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The cabinet of foraminiferal slides loaned to the University of Birmingham for teaching on the Applied and Petroleum Micropalaeontology course.

 

Loans to support micropalaeontology teaching

 

The main loan of the year was to the University of Birmingham who borrowed 730 slides and over 2,500 countable specimens for use in the teaching of the new MSc course in Applied and Petroleum Micropalaeontology. Another loan of 180 slides from the former British Petroleum Collection was sent to support a student project on the same course that will be co-supervised by my colleague Steve Stukins.

 

Other loans have supported undergraduate projects at the University of Manchester and a PhD student at the University of Edinburgh. A total of 500 images of our specimens or surrogate loans have also been sent out this year.

 

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Tom Hill transporting part of the Modern Pollen and Spores collection past the giant sequoia in the main hall.

 

Collection enhancements and disposals

 

In January we transferred over 30,000 slides of modern pollen and spores from the former Botany Department. A good start has been made with rehousing some of the slides that are currently stored in less than adequate conditions. Other major donations have included 5 slide cabinets of Recent Foraminifera donated by Prof Jo Haynes to accompany the former Aberystwyth University Micropalaeontology Collection that arrived in 2000.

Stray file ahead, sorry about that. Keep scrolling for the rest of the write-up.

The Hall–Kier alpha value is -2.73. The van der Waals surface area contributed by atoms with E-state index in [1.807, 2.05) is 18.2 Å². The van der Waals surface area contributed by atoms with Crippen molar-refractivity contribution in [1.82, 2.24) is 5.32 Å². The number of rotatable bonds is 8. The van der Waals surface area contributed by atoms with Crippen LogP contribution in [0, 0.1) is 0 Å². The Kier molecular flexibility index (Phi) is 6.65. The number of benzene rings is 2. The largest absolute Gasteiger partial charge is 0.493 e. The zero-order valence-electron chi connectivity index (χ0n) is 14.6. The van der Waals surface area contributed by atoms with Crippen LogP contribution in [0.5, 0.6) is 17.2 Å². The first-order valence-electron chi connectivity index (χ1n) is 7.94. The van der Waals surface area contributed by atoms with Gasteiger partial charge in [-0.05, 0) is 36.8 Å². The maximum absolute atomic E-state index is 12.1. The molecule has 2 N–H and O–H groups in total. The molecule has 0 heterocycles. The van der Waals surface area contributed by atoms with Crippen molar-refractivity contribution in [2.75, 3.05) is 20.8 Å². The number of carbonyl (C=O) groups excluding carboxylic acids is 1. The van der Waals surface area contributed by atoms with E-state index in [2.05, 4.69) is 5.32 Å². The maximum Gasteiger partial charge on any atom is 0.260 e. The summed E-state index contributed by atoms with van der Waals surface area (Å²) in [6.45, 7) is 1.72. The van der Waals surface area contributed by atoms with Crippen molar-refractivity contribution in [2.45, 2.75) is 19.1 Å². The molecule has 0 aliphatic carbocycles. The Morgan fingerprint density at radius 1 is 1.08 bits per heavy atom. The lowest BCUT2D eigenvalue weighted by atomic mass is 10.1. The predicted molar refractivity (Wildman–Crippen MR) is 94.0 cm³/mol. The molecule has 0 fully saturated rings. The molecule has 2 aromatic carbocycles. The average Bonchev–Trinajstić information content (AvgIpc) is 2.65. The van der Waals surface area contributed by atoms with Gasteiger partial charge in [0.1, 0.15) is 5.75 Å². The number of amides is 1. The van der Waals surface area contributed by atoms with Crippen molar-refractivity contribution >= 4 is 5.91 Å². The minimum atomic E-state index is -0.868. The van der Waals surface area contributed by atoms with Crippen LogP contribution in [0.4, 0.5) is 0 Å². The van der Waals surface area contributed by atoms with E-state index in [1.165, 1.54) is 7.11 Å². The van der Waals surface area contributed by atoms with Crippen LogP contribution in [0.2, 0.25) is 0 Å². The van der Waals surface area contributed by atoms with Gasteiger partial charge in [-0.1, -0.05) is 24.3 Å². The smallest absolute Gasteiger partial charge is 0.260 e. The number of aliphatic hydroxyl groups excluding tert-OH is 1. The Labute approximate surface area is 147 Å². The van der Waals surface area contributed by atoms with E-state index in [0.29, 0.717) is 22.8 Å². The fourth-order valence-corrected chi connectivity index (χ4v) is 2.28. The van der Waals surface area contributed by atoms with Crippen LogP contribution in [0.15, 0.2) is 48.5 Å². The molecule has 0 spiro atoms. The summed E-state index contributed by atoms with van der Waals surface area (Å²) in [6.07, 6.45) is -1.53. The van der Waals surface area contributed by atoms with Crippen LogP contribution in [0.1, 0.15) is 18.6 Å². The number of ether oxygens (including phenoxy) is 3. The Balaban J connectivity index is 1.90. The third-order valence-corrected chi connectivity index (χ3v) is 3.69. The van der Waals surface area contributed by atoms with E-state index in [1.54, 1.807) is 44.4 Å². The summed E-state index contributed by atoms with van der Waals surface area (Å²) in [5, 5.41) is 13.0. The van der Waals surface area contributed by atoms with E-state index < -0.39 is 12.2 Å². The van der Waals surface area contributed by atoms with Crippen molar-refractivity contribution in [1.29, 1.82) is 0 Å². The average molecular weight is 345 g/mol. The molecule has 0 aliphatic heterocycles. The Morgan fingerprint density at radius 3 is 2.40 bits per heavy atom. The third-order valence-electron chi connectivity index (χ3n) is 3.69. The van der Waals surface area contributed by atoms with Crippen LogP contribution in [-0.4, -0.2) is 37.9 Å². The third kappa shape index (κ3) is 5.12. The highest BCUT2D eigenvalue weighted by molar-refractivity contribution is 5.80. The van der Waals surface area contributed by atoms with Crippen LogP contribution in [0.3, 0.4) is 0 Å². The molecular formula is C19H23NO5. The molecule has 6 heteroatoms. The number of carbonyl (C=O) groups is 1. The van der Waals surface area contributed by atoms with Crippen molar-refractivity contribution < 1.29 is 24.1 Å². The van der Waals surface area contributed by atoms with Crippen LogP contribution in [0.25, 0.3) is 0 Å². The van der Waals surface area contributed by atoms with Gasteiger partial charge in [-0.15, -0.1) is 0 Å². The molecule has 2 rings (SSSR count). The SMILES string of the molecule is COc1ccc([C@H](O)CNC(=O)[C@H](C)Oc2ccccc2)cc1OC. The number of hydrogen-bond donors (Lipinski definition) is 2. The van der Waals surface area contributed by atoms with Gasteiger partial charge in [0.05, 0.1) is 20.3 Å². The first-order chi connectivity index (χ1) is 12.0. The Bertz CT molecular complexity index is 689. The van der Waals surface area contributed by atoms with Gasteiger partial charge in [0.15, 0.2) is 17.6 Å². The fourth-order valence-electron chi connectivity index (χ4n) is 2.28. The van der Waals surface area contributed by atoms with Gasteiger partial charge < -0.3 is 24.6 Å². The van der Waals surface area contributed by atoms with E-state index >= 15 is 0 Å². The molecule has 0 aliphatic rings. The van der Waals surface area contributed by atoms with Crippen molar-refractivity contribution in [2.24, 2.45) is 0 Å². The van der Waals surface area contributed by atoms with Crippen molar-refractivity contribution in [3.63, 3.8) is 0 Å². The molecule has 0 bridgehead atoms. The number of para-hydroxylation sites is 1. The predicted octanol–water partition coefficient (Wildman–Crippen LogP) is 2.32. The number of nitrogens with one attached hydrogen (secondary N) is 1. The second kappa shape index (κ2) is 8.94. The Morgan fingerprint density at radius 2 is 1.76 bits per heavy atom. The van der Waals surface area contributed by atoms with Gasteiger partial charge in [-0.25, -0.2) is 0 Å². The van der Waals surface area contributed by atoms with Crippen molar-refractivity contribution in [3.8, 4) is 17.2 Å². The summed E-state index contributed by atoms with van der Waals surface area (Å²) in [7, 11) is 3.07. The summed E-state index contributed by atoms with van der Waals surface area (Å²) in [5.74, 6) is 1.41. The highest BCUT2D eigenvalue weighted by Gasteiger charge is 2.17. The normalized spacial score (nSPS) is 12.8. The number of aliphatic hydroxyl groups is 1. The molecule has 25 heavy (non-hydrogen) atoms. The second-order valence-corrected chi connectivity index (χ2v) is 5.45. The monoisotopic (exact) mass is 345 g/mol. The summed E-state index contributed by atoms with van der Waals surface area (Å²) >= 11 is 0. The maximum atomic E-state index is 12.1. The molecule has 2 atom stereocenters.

Space for these new collections was created by donating a large number of duplicate foraminiferal reprints to the Gryzbowski Library in Poland and a large collection of duplicate ostracod reprints to the University of Brasilia in Brazil.

 

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Some acritarch images taken by Associate Tim Potter that were released on-line database this year.

 

Details of our collections on-line

 

About 8,900 microfossil specimen records were added to the museum on-line database this year and completed the transfer of records from our paper fossil foraminiferal registers. Details of about 90,000 microfossil slides are now available on-line covering most of our type and figured collection of fossil foraminifera.

 

Records from the Richard Dingle Collection of 90,000 ostracods on 2,500 slides were also added to the database this year and a paper detailing the collection published in the Journal of Micropalaeontology. The collection underpins Richard's work on ostracods that has helped illuminate some major questions in evolution, detailed the movements of ancient continents and shown patterns of migration of ostracods across oceans.